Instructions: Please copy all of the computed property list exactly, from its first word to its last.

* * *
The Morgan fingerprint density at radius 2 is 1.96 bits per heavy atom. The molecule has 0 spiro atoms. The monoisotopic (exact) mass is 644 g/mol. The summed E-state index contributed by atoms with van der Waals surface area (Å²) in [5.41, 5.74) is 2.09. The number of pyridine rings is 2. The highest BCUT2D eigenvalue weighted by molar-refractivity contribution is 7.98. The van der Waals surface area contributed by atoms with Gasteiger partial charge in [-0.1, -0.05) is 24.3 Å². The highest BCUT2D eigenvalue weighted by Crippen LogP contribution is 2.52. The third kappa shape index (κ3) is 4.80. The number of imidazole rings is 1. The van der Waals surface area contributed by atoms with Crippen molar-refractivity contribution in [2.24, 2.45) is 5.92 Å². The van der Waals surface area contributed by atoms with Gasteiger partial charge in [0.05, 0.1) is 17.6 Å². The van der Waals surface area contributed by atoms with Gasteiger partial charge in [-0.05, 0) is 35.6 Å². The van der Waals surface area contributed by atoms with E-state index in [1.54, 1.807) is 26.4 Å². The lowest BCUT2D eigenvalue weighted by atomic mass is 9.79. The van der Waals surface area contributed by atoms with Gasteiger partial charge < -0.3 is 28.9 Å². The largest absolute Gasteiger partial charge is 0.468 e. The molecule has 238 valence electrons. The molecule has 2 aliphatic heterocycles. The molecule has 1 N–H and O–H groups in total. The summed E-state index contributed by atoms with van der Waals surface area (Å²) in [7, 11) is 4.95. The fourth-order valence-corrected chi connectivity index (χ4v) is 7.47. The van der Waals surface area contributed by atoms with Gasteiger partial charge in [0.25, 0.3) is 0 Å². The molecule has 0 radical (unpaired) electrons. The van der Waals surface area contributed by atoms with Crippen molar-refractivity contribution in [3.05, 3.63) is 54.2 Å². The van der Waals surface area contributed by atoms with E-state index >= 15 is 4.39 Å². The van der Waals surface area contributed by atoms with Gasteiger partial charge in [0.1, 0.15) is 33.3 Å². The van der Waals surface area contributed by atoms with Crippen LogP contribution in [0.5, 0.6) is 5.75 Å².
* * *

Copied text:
The Morgan fingerprint density at radius 2 is 1.96 bits per heavy atom. The molecule has 0 spiro atoms. The monoisotopic (exact) mass is 644 g/mol. The summed E-state index contributed by atoms with van der Waals surface area (Å²) in [5.41, 5.74) is 2.09. The number of pyridine rings is 2. The highest BCUT2D eigenvalue weighted by molar-refractivity contribution is 7.98. The van der Waals surface area contributed by atoms with Gasteiger partial charge in [-0.1, -0.05) is 24.3 Å². The highest BCUT2D eigenvalue weighted by Crippen LogP contribution is 2.52. The third kappa shape index (κ3) is 4.80. The number of imidazole rings is 1. The van der Waals surface area contributed by atoms with Crippen molar-refractivity contribution in [2.24, 2.45) is 5.92 Å². The van der Waals surface area contributed by atoms with Gasteiger partial charge in [0.05, 0.1) is 17.6 Å². The van der Waals surface area contributed by atoms with Gasteiger partial charge in [-0.05, 0) is 35.6 Å². The van der Waals surface area contributed by atoms with E-state index in [1.54, 1.807) is 26.4 Å². The lowest BCUT2D eigenvalue weighted by atomic mass is 9.79. The van der Waals surface area contributed by atoms with Gasteiger partial charge < -0.3 is 28.9 Å². The largest absolute Gasteiger partial charge is 0.468 e. The molecule has 238 valence electrons. The molecule has 2 aliphatic heterocycles. The molecule has 1 N–H and O–H groups in total. The summed E-state index contributed by atoms with van der Waals surface area (Å²) in [7, 11) is 4.95. The fourth-order valence-corrected chi connectivity index (χ4v) is 7.47. The van der Waals surface area contributed by atoms with Gasteiger partial charge in [0.25, 0.3) is 0 Å². The molecule has 0 radical (unpaired) electrons. The van der Waals surface area contributed by atoms with Crippen molar-refractivity contribution in [3.05, 3.63) is 54.2 Å². The van der Waals surface area contributed by atoms with E-state index >= 15 is 4.39 Å². The van der Waals surface area contributed by atoms with Gasteiger partial charge in [0.1, 0.15) is 33.3 Å². The van der Waals surface area contributed by atoms with Crippen LogP contribution in [0.5, 0.6) is 5.75 Å².